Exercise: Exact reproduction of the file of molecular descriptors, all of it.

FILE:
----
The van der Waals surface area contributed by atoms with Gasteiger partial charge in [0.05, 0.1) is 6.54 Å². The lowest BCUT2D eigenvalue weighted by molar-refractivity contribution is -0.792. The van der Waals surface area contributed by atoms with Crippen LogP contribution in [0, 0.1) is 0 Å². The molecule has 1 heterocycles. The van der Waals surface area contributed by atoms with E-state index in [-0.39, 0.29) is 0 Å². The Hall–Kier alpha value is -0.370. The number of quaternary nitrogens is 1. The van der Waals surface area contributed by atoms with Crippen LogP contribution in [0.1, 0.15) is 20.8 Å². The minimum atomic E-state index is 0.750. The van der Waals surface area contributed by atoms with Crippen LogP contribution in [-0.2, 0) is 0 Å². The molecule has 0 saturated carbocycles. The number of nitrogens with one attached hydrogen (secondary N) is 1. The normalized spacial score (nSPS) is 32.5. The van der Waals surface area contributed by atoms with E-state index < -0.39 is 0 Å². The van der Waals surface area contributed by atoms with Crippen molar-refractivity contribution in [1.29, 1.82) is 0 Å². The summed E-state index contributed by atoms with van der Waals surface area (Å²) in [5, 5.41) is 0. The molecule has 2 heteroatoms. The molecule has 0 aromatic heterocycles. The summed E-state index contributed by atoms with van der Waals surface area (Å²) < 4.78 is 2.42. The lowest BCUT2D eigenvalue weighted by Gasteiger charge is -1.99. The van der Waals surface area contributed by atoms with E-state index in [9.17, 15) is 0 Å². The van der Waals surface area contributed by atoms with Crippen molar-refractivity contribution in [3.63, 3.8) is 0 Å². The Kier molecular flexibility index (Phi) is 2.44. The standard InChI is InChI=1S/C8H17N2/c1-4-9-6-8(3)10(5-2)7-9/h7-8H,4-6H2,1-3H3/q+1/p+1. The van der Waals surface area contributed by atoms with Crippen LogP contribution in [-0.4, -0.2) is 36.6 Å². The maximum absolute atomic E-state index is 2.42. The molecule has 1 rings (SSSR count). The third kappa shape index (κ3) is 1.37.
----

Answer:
The van der Waals surface area contributed by atoms with Gasteiger partial charge in [0.05, 0.1) is 6.54 Å². The lowest BCUT2D eigenvalue weighted by molar-refractivity contribution is -0.792. The van der Waals surface area contributed by atoms with Crippen LogP contribution in [0, 0.1) is 0 Å². The molecule has 1 heterocycles. The van der Waals surface area contributed by atoms with E-state index in [-0.39, 0.29) is 0 Å². The Hall–Kier alpha value is -0.370. The number of quaternary nitrogens is 1. The van der Waals surface area contributed by atoms with Crippen LogP contribution in [0.1, 0.15) is 20.8 Å². The minimum atomic E-state index is 0.750. The van der Waals surface area contributed by atoms with Crippen LogP contribution in [-0.2, 0) is 0 Å². The molecule has 0 saturated carbocycles. The number of nitrogens with one attached hydrogen (secondary N) is 1. The normalized spacial score (nSPS) is 32.5. The van der Waals surface area contributed by atoms with E-state index < -0.39 is 0 Å². The van der Waals surface area contributed by atoms with Crippen molar-refractivity contribution in [1.29, 1.82) is 0 Å². The summed E-state index contributed by atoms with van der Waals surface area (Å²) in [5, 5.41) is 0. The molecule has 2 heteroatoms. The molecule has 0 aromatic heterocycles. The summed E-state index contributed by atoms with van der Waals surface area (Å²) < 4.78 is 2.42. The lowest BCUT2D eigenvalue weighted by Gasteiger charge is -1.99. The van der Waals surface area contributed by atoms with E-state index in [9.17, 15) is 0 Å². The van der Waals surface area contributed by atoms with Crippen molar-refractivity contribution in [3.63, 3.8) is 0 Å². The Kier molecular flexibility index (Phi) is 2.44. The standard InChI is InChI=1S/C8H17N2/c1-4-9-6-8(3)10(5-2)7-9/h7-8H,4-6H2,1-3H3/q+1/p+1. The van der Waals surface area contributed by atoms with Crippen LogP contribution in [-0.4, -0.2) is 36.6 Å². The maximum absolute atomic E-state index is 2.42. The molecule has 1 rings (SSSR count). The third kappa shape index (κ3) is 1.37.